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Recording Mulitple Instrements Sepratly Live

Discussion in 'Recording Gear and Equipment [BG]' started by spencer, Aug 24, 2007.


  1. spencer

    spencer Guest

    Feb 22, 2006
    Ok in order to up the quality of my churches recordings I want to record each instrument sepratly. In order to do this I need to convert them to firewire straight into my laptop for mixing later. Is my only option a Mixing board with a firewire out? Or is there an easier way? If I go the mixing board way I will need at least 16$ channels and I found a good one for 400$ but just looking at my options..
     
  2. Presonus Firepod (8 ins, + 2 midi)...run that via firewire to your comp. and use Cubase
    no board needed, everything`s virtual.
    Plus it`s super mobile.
    This is what I`ve been using for the past 9 months and it works great for me...:)
     
  3. spencer

    spencer Guest

    Feb 22, 2006
    I need 16 inputs though..
     
  4. uber_goober

    uber_goober

    Aug 12, 2007
    Philadelphia
    You can run 2 Firepods for 16 total channels. Then it just comes down to the DAW program you're using..and if you're hardware can handle recording 16 channels at once. As far as low overhead software, I love Ableton Live.
     
  5. spencer

    spencer Guest

    Feb 22, 2006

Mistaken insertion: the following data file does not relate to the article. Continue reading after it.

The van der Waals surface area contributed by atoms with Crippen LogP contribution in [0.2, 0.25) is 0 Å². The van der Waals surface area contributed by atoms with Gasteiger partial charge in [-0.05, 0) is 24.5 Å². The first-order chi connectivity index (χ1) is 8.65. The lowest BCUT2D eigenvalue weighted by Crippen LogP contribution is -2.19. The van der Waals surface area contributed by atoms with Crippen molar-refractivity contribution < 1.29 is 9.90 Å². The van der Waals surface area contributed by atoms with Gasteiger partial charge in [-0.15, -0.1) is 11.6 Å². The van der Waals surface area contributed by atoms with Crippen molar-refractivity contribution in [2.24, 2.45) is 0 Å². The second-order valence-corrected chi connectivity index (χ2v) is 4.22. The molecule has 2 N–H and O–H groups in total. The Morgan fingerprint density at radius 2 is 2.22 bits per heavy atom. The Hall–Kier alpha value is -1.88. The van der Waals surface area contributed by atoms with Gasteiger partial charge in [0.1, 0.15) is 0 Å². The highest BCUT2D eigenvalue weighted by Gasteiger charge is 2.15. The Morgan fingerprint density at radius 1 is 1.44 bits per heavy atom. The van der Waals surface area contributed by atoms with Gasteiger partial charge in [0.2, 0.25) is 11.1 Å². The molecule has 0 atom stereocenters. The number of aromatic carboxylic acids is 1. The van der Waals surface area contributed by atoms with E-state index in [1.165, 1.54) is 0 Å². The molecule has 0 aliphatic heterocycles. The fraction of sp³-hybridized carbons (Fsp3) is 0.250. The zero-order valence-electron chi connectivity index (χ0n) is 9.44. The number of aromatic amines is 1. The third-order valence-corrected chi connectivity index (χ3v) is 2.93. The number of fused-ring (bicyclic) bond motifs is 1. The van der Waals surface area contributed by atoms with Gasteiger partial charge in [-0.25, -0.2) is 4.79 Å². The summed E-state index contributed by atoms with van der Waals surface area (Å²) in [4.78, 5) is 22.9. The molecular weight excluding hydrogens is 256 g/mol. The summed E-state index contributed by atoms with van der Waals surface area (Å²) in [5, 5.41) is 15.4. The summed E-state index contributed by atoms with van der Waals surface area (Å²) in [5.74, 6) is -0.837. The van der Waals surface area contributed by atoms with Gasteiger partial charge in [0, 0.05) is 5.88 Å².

would that be any better than my mixing board?

    Hmm I forgot about my hardware needing to be able to handle that..

    What do you guys think..

    Apple Macbook
    # 2.16GHz Intel Core 2 Duo
    # 2-3GB memory
    # 120GB hard drive1

    Here are all the mics that I need to record..
    Kick drum
    Highhat
    Snare
    Tom
    Tom
    Symbol
    Bass
    Guitar
    Piano
    Piano 2 channels into one
    And anywhere from 1-4 and/or choir mics [two mics into one channel]

    So 16 channels is about right.. However this is for the monday morning service..

    Wends nights [which are more important to me]
    Only have the drums 6 mics
    1 or 2 vocals
    1 guitar
    2 pianos
    1 bass
    and two choir mics [for micing audience.]
     
  6. hbarcat

    hbarcat Supporting Member

    Aug 24, 2006
    Rochelle, Illinois
    The mixing board with firewire out is not the most efficient way to achieve the results you want. What you want is to convert up to 16 microphones to seperate digital signals on your hard drive, and the most straightforward way of accomplishing that is to get a couple of 8 input mic-pre rack units with firewire output. The Presonus Firepods are a great value for the "hobbyist" studio, and two of them will run you $1000. There really are no other options for under that amount of dollars for a digital mixer that will give you acceptable quality mic-pres, decent A/D converters and high enough sampling and bit rate. Unless you really can't afford more money and are willing to take the big hit in quality.
     
  7. spencer

    spencer Guest

    Feb 22, 2006
    I don't think the quality could be any worse than it is now..

    Right now we run the mixing board with monitor 7 to a cd recorder. Useing headphones while they play life makes it really hard to mix and it is post Eq so whatever sounds best in the house is how its Eq'ed on the recording.. It will sound ALOT better even if I get the cheaper board..
     
  8. Munjibunga

    Munjibunga Total Hyper-Elite Member Gold Supporting Member

    May 6, 2000
    San Diego (when not at Groom Lake)